Moto sensei then goes on to describe how the red kimono that is offered before Oyasama is prepared as well as an explanation of how her meals are prepared. She also covers the instructions of Tamae Nakayama (first president of the Tenrikyo Women’s Association, granddaughter of Oyasama, and wife of the first Shinbashira) in regard how Oyasama’s attendants are to serve her.
Among the significant ones include: “Do not merely go through the motions of serving Oyasama. You must serve Her with all your heart” (p. 40).
While I would love to type all this up, I’ll refrain at this point. But I thought the following excerpt that contains Moto sensei’s dream encounter with Oyasama might be a good addition here:
I want to take a minute to relate an experience I had. In 1974, I began working at the Foundress’ Sanctuary. Shortly thereafter, I had a dream one night. In the dream, I had bid Oyasama good night and was performing my night duties when I noticed a trail of water drops in the hallway leading to Her bedroom. It looked just like the trail of water drops we leave behind us when we get out of a pool after swimming. When I saw the water drops, I was shocked and thought: “Oh, how careless to have spilled water here! I must wipe it up quickly.” I started to dash off to get a towel when I heard a voice say, “You think that I am fast asleep, but actually I have just returned from across the sea. You need not worry.” Then I awoke from my dream with a start.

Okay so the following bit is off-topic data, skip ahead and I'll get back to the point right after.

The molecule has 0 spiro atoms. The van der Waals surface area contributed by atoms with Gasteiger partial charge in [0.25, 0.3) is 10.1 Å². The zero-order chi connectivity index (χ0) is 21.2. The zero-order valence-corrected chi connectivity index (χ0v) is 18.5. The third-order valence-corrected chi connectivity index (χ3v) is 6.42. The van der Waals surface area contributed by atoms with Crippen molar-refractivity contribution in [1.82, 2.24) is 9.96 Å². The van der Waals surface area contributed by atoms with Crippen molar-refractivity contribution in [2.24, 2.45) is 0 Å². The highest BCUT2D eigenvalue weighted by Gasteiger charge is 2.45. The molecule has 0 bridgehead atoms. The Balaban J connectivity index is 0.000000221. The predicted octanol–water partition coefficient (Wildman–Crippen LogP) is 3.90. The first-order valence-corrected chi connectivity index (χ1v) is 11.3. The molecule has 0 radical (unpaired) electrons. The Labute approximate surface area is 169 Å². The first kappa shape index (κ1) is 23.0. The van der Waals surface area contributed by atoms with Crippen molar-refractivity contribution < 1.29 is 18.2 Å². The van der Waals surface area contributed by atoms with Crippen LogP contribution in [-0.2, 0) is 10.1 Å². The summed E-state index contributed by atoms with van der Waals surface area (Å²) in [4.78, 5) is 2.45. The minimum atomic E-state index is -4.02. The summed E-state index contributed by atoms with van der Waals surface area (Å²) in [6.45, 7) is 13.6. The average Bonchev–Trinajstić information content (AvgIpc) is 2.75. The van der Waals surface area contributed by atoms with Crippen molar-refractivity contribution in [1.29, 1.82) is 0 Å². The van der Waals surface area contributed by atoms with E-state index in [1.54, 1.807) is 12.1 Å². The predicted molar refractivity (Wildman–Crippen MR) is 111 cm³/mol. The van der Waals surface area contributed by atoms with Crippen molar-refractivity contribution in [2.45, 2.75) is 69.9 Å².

It seemed to me that the vision and voice had been far too clear to dismiss as a dream. So the following morning I went to the Foundress’ Sanctuary and examined the hallway I had seen in the dream, but there were no traces of any water drops. Still not willing to let it go at that, I asked one of the women who had been on duty the previous night if anything unusual had occurred. Looking at me with a puzzle expression on her face, she answered that everything had been perfectly normal. Nonetheless, this dream made me feel that Oyasama never rested from Her work of single-hearted salvation.
Considering the time differences around the world, it is only natural that when people in this country are sleeping, there are people in other countries who are just waking up or who are already in the middle of their workday. Thus Oyasama must perform Her workings throughout the world without a moment’s rest. We are taught that God the Parent, Tenri-O-no-Mikoto, appears in the heavens as Tsukihi (Moon-Sun) and on earth as Oyasama, and that God the Parent and Oyasama are one in truth. For me, the words “I have just returned from across the sea” proved the truth of these teachings.
(end of excerpt, from pp. 47–48)
Nakayama Moto. 1998. “Lecture Commemorating Oyasama’s 200th Birthday: Oyasama Is Everliving.” Michi no Dai (English), pp. 25–57.
*Note: This post has been revised since its original publication.